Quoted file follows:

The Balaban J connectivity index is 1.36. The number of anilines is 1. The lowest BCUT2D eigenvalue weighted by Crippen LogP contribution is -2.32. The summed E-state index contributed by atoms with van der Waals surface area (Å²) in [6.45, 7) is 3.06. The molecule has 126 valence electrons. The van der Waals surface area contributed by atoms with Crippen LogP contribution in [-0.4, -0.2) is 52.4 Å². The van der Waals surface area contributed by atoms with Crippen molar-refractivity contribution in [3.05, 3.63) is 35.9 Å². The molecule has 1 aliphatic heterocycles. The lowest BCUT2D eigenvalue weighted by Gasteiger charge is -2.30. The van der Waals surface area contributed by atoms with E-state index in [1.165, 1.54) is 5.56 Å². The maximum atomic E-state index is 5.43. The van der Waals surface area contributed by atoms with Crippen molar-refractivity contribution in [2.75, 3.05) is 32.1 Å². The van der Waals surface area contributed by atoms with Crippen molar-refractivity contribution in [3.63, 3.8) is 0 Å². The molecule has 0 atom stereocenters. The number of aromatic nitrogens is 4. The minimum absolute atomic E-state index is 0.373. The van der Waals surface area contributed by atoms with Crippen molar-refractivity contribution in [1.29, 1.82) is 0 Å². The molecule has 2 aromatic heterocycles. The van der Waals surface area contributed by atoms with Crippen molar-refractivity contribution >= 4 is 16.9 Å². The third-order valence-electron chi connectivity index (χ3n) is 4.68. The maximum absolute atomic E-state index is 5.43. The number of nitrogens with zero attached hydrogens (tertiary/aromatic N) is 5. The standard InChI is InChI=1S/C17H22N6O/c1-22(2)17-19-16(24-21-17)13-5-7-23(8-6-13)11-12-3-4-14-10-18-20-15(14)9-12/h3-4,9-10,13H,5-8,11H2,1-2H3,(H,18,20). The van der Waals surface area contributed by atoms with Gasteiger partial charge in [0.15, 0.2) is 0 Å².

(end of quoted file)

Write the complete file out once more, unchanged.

The Balaban J connectivity index is 1.36. The number of anilines is 1. The lowest BCUT2D eigenvalue weighted by Crippen LogP contribution is -2.32. The summed E-state index contributed by atoms with van der Waals surface area (Å²) in [6.45, 7) is 3.06. The molecule has 126 valence electrons. The van der Waals surface area contributed by atoms with Crippen LogP contribution in [-0.4, -0.2) is 52.4 Å². The van der Waals surface area contributed by atoms with Crippen molar-refractivity contribution in [3.05, 3.63) is 35.9 Å². The molecule has 1 aliphatic heterocycles. The lowest BCUT2D eigenvalue weighted by Gasteiger charge is -2.30. The van der Waals surface area contributed by atoms with E-state index in [1.165, 1.54) is 5.56 Å². The maximum atomic E-state index is 5.43. The van der Waals surface area contributed by atoms with Crippen molar-refractivity contribution in [2.75, 3.05) is 32.1 Å². The van der Waals surface area contributed by atoms with Crippen molar-refractivity contribution in [3.63, 3.8) is 0 Å². The molecule has 0 atom stereocenters. The number of aromatic nitrogens is 4. The minimum absolute atomic E-state index is 0.373. The van der Waals surface area contributed by atoms with Crippen molar-refractivity contribution in [1.29, 1.82) is 0 Å². The molecule has 2 aromatic heterocycles. The van der Waals surface area contributed by atoms with Crippen molar-refractivity contribution >= 4 is 16.9 Å². The third-order valence-electron chi connectivity index (χ3n) is 4.68. The maximum absolute atomic E-state index is 5.43. The number of nitrogens with zero attached hydrogens (tertiary/aromatic N) is 5. The standard InChI is InChI=1S/C17H22N6O/c1-22(2)17-19-16(24-21-17)13-5-7-23(8-6-13)11-12-3-4-14-10-18-20-15(14)9-12/h3-4,9-10,13H,5-8,11H2,1-2H3,(H,18,20). The van der Waals surface area contributed by atoms with Gasteiger partial charge in [0.15, 0.2) is 0 Å².